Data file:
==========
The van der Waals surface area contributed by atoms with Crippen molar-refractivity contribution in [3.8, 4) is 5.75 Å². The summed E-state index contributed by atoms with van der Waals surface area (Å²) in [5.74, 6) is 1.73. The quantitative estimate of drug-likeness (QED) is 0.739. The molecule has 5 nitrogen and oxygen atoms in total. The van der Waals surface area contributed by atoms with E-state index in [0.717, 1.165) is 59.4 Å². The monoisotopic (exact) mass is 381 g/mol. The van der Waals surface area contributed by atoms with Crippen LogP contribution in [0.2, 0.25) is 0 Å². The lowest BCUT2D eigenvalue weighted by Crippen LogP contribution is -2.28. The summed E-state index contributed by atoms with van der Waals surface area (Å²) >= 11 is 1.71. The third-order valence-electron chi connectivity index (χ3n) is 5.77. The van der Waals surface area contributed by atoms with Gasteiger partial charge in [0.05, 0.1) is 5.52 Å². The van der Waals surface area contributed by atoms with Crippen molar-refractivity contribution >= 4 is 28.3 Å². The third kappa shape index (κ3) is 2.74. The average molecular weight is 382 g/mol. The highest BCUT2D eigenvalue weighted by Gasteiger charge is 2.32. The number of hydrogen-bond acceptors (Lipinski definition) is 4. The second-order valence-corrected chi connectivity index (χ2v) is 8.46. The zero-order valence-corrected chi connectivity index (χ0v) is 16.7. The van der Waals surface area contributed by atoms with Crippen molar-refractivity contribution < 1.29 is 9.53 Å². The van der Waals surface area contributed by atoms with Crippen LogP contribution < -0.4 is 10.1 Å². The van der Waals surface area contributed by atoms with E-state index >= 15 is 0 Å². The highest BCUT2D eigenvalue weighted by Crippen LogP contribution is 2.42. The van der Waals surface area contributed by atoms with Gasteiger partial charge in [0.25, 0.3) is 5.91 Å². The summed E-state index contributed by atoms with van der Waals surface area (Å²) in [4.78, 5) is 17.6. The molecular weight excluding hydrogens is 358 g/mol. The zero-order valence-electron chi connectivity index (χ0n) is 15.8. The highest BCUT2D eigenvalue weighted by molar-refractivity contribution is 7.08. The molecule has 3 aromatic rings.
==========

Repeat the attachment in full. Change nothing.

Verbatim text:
The van der Waals surface area contributed by atoms with Crippen molar-refractivity contribution in [3.8, 4) is 5.75 Å². The summed E-state index contributed by atoms with van der Waals surface area (Å²) in [5.74, 6) is 1.73. The quantitative estimate of drug-likeness (QED) is 0.739. The molecule has 5 nitrogen and oxygen atoms in total. The van der Waals surface area contributed by atoms with E-state index in [0.717, 1.165) is 59.4 Å². The monoisotopic (exact) mass is 381 g/mol. The van der Waals surface area contributed by atoms with Crippen LogP contribution in [0.2, 0.25) is 0 Å². The lowest BCUT2D eigenvalue weighted by Crippen LogP contribution is -2.28. The summed E-state index contributed by atoms with van der Waals surface area (Å²) >= 11 is 1.71. The third-order valence-electron chi connectivity index (χ3n) is 5.77. The van der Waals surface area contributed by atoms with Gasteiger partial charge in [0.05, 0.1) is 5.52 Å². The van der Waals surface area contributed by atoms with Crippen molar-refractivity contribution >= 4 is 28.3 Å². The third kappa shape index (κ3) is 2.74. The average molecular weight is 382 g/mol. The highest BCUT2D eigenvalue weighted by Gasteiger charge is 2.32. The number of hydrogen-bond acceptors (Lipinski definition) is 4. The second-order valence-corrected chi connectivity index (χ2v) is 8.46. The zero-order valence-corrected chi connectivity index (χ0v) is 16.7. The van der Waals surface area contributed by atoms with Crippen molar-refractivity contribution < 1.29 is 9.53 Å². The van der Waals surface area contributed by atoms with Crippen LogP contribution < -0.4 is 10.1 Å². The van der Waals surface area contributed by atoms with E-state index >= 15 is 0 Å². The highest BCUT2D eigenvalue weighted by Crippen LogP contribution is 2.42. The van der Waals surface area contributed by atoms with Gasteiger partial charge in [0.25, 0.3) is 5.91 Å². The summed E-state index contributed by atoms with van der Waals surface area (Å²) in [4.78, 5) is 17.6. The molecular weight excluding hydrogens is 358 g/mol. The zero-order valence-electron chi connectivity index (χ0n) is 15.8. The highest BCUT2D eigenvalue weighted by molar-refractivity contribution is 7.08. The molecule has 3 aromatic rings.